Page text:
Maureen Riehl, Council on State Taxation, began with an overview and update of the Mobile Workforce legislation in Congress. The legislation establishes a 30-day threshold before a state can begin to tax the income of out of state employees when they work in that state. She said that even though she believes that states should pass the Multistate Tax Commission legislation on the taxation of income of business travelers when they do work out of state, it is unlikely that all states will pass the legislation for a state based resolution to be effective.  As a result, she said it is an issue that needs to be addressed at the federal level.

Stacey Sprinkle, Verizon, followed with an update of the Federal Digital Goods legislation. She said that the language in the new bill was negotiated between industry and state and local officials after months of work to address concerns by all parties. She said that even though the legislation was offered as an amendment to the Marketplace Fairness Act, it was not considered. However, she expects the bill to be introduced as a standalone measure later in the year.

Annabelle Canning, Capitol Tax Partners, gave an update on the Internet Tax Freedom Act legislation, which prevents taxation of internet access. She said that current law is set to expire in 2014 and that her coalition is working to continue the moratorium, including possibly making the moratorium permanent.

Streamlined Sales Tax Governing Board

President of the Streamlined Sales Tax Governing Board, Senator Wayne Harper of Utah, and the Governing Board’s new executive director, Craig Johnson, provided an update on the work of the Governing Board to the Task Force. Harper noted the passage of the Marketplace Fairness Act in the Senate and the efforts that the Governing Board has continued to make to pass the legislation this Congress. Craig and Harper also updated the task force about the streamlined meeting in Minneapolis earlier in May, including discussions regarding the future of the Governing Board should the Marketplace Fairness Act become law.

Following Craig Johnson and Harper, Deborah Bierbaum, AT&T, provided an update on Qui-tam/Class Action lawsuits to the task force.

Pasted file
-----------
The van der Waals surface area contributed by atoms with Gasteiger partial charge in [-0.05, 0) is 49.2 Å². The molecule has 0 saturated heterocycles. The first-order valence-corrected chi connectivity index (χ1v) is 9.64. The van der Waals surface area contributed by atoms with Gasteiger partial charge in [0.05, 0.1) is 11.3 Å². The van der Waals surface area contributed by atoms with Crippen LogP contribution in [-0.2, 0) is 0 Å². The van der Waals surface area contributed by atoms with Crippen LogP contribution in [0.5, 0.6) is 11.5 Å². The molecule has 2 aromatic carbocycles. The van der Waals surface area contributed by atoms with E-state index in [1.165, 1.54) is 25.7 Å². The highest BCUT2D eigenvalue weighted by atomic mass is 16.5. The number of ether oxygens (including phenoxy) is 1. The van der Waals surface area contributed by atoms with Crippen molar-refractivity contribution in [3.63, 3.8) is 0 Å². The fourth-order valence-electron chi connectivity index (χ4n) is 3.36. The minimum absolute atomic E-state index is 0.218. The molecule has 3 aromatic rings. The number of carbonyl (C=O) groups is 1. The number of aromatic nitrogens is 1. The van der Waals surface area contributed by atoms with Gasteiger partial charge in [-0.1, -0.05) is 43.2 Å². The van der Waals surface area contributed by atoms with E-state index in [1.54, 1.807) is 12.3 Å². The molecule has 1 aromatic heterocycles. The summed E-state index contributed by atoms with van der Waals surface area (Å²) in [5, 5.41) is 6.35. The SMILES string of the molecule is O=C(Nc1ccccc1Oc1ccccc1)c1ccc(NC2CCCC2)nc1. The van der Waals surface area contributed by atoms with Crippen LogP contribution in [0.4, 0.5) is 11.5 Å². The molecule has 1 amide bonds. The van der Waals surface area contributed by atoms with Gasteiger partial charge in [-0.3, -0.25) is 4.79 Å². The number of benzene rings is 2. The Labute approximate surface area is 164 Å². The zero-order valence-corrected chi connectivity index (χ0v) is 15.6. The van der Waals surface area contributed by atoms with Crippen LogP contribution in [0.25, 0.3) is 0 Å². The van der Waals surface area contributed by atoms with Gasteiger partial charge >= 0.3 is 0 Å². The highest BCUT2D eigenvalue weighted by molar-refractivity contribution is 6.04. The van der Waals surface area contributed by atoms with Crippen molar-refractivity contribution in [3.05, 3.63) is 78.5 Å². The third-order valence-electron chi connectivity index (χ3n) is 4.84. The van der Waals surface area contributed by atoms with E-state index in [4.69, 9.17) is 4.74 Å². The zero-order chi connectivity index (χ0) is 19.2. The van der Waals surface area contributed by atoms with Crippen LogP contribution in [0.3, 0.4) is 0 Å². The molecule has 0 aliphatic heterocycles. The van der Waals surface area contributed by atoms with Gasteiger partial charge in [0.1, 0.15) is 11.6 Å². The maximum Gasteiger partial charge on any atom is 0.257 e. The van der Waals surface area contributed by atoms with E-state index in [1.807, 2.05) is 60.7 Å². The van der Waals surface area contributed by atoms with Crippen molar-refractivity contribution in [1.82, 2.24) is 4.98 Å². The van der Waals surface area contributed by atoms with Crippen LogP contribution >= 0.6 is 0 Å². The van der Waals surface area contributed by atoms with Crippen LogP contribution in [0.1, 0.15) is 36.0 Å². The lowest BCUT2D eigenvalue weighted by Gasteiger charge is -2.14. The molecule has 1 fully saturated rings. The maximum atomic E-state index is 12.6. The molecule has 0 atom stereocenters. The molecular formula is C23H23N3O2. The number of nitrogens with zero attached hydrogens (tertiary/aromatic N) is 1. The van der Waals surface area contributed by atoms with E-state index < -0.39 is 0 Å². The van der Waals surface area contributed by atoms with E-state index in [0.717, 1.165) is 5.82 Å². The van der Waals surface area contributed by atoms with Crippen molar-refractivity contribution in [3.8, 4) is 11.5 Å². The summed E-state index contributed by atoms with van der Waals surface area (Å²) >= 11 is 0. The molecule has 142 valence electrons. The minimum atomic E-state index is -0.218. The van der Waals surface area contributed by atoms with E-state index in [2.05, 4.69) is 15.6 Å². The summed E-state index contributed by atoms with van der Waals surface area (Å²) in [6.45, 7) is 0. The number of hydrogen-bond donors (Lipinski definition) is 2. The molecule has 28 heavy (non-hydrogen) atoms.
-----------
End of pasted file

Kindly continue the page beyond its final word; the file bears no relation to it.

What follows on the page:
Taxation of Business Inputs

Robert Cline, Ernst & Young, and Maureen Riehl, Council on State Taxation, discussed an April 4, 2013, Council on State Taxation (COST) study that examines proposals to expand the sales and use tax base to include substantially more business-to-business sales. The study explained the sales tax concept and discusses the issues related to taxing business purchases of intermediate goods and services. After their presentation, the Task Force examined proposals to expand the Sales and Use Tax base to include business to business taxes.

Multistate Tax Commission (MTC) Update

Representing the MTC, Commissioner Bruce Johnson (Utah) gave a report on the activity of the MTC, including the most recent meeting in Washington. He said that at the meeting the MTC voted to terminate work on the Insurance Project, which was the request the Task Force had made in Santa Monica and in a subsequent letter from the Task Force co-chairs. Johnson and Steve Kranz also gave an update on state activity regarding MTC’s Uniform Division of Income for Tax Purposes Act (UDITPA). Kranz noted that some states have either repealed MTC’s compact because of lawsuits regarding UDITPA or are in the process of considering repeal due to the lawsuit liability, and subsequent loss of funds, due to being a member of the compact.